Another excellent volume in the march of Hal Foster’s creation, Prince Valiant Volume 7: 1949-1950 shines on Princess Aleta.
You might think that birth of Prince Valiant’s son Arn at the end of the previous volume would have slowed down Val’s adventuring, but you would be wrong. After the baby has been christened, Valiant and Gawain are dispatched to investigate reports of black magic in Wales, ending up in pitched battle at the aptly-named Castle Illwynde. Then it’s off to Scotland to battle the Picts, and then home yet again for Val to visit his growing boy.
Valiant now enters the 1950s: The Thule winter is hard and bleak, and a prince who has designs on Aleta must be dealt with. Then it’s another epic-length story, “The Missionaries,” in which Val and several of his fellow knights and crew travel to Rome on a quest for teachers who might bring Christianity to Thule. The story also features an escape through the Alps, far too many red-headed girls, and a tragic, life-changing event for the young squire Geoffrey (a.k.a. “Arf”). And Foster charmingly ends the book with “The Prince Arn Story,” a three-week sequence narrated by the toddler.
- Author/Illustrator: Hal Foster
- Hardcover, full color
- 10.25″ x 14″, 130 pages
- Fantagraphics, August 2013
- ISBN-13: 978-1-60699-645-4
- $35.00 USD
- Order online: Amazon
Yes, Volume 7. Time has flown by and Fantagraphics has continued to release one new Prince Valiant volume about every six months. If you’ve been away from these books for a while any one of them can be picked up and read independently, but it felt like a change toward humour and family values and events happened the last volume. Starting with Volume 6 strips with Arn thinking and acting as an infant, and Aleta leading the action, are intermingled with the usual violent clashes of Camelot’s enemies. Val is now a family man with a wife and son, and so his priorities change and adapt.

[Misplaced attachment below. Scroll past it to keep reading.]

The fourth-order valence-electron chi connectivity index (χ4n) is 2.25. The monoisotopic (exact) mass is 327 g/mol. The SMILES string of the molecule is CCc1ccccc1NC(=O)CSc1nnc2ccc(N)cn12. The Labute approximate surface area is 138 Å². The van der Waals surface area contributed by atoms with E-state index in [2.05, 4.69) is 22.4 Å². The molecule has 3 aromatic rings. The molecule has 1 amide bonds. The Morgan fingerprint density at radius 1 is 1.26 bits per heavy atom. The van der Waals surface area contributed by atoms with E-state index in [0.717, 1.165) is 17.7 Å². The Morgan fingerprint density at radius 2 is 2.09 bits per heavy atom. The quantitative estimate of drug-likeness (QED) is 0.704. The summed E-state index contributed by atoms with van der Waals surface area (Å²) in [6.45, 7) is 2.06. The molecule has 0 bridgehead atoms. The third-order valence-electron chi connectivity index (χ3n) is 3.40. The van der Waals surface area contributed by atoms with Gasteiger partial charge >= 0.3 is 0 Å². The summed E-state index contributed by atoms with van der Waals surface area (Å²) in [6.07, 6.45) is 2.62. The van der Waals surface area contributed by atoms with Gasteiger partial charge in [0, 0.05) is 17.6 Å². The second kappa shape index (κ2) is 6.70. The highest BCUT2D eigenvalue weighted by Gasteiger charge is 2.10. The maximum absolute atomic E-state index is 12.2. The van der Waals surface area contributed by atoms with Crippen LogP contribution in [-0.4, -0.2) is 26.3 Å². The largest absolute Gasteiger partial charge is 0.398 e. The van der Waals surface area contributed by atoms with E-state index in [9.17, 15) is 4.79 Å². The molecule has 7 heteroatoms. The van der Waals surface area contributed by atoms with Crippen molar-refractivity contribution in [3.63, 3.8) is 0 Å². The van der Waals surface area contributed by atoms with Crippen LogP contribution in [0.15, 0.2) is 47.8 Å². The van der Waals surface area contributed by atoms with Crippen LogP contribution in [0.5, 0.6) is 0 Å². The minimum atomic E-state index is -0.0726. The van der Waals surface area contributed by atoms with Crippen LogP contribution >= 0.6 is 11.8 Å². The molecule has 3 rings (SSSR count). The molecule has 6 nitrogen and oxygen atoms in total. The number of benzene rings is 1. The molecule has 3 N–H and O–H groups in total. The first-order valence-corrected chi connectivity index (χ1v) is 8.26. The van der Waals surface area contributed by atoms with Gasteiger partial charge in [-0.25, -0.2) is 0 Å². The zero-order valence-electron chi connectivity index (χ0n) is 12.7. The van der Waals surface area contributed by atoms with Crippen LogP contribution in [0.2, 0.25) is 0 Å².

Aleta leads the charge against possible foes with a wit and common sense approach that turns everyone on their head, including Val, his father and even King Arthur. Foster brings her as a multifaceted, extremely balanced character and gives the strip a far greater depth than previously experienced. It’s not just Aleta but a series of strong female leads that make me think Foster was ahead of his time.
Because of changes in newspaper layouts, as outlined in volume 6, Foster was sticking to a fairly strict panel layout to allow it to be dissected and rearranged. This means no sweeping grand splashes, with the image above about as large as they now get. Foster’s art stays at its high level, with many opportunities to showcase his detailed costumes and environments. For me, the writing really shines in this volume.
Prince Valiant Volume 7: 1949-1950 is another in this long line of superb reprints Fantagraphics brings to comic strips fans. Excellent reproduction from Foster’s print proofs, sturdy paper stock, solid binding that allows the book to lay flat, and a very low price point make this a must-have.